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Practices Inspired by Actualism

Thanissaro Bhikkhu and jhana

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Thanissaro Bhikkhu and jhana
Answer
11/20/11 12:00 PM
Thanissaro Bhikkhu, The Paradox of Becoming:
Second, mastery of jhana
provides long periods of mental stillness that enableone to observe how passion
and delight can form a location of becoming around
the focal point at the heart of jhana itself. To observe this focal point—rather
than simply being absorbed in it—one must step back a bit from one’s full
absorption without yet destroying the jhana. The ability to do this relies on two
things: the fact that consciousness can serve as food for consciousness, and that
jhana provides an expanded, whole-body awareness. One observes a state of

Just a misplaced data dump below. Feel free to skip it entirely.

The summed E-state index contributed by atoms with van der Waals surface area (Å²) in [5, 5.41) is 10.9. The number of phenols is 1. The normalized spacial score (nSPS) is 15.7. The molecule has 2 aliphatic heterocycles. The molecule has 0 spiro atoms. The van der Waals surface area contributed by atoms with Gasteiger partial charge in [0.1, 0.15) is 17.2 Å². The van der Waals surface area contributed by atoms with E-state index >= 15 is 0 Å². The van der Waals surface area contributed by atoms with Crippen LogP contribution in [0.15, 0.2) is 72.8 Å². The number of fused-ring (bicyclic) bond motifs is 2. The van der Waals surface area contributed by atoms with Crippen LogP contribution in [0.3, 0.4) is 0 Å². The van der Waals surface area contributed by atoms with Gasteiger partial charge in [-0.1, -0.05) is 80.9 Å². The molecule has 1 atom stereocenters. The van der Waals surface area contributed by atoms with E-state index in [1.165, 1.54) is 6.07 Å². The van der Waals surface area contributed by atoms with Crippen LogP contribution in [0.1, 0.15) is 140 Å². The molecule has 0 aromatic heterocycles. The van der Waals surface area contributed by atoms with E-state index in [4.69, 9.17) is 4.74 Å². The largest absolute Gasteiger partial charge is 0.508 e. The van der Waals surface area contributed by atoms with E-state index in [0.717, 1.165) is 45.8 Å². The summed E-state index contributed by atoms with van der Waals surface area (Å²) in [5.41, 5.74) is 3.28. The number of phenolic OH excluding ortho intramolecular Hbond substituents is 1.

jhana consciousness as one’s food, while inhabiting another locus of
consciousness within the expanded field of awareness provided by that jhana
consciousness. This, however, is a special skill, developed above and beyond the
four jhanas themselves.

The Blessed One said: “Now what, monks, is five-factored noble right
concentration? There is the case where a monk … enters and remains in
the first jhana … the second jhana … the third jhana … the fourth jhana
….

“And furthermore, the monk has his theme of reflection well in hand,
well attended to, well-considered, well-tuned/well-penetrated by means
of discernment.
“Just as if one person were to reflect on another, or a standing person
were to reflect on a sitting person, or a sitting person were to reflect on a
person lying down; even so, monks, the monk has his theme of reflection
well in hand, well attended to, well-pondered, well-tuned/well-penetrated
by means of discernment. This is the fifth development of the five-
factored noble right concentration.” — AN 5:28

In this fifth factor, one can observe each jhana while still in the expanded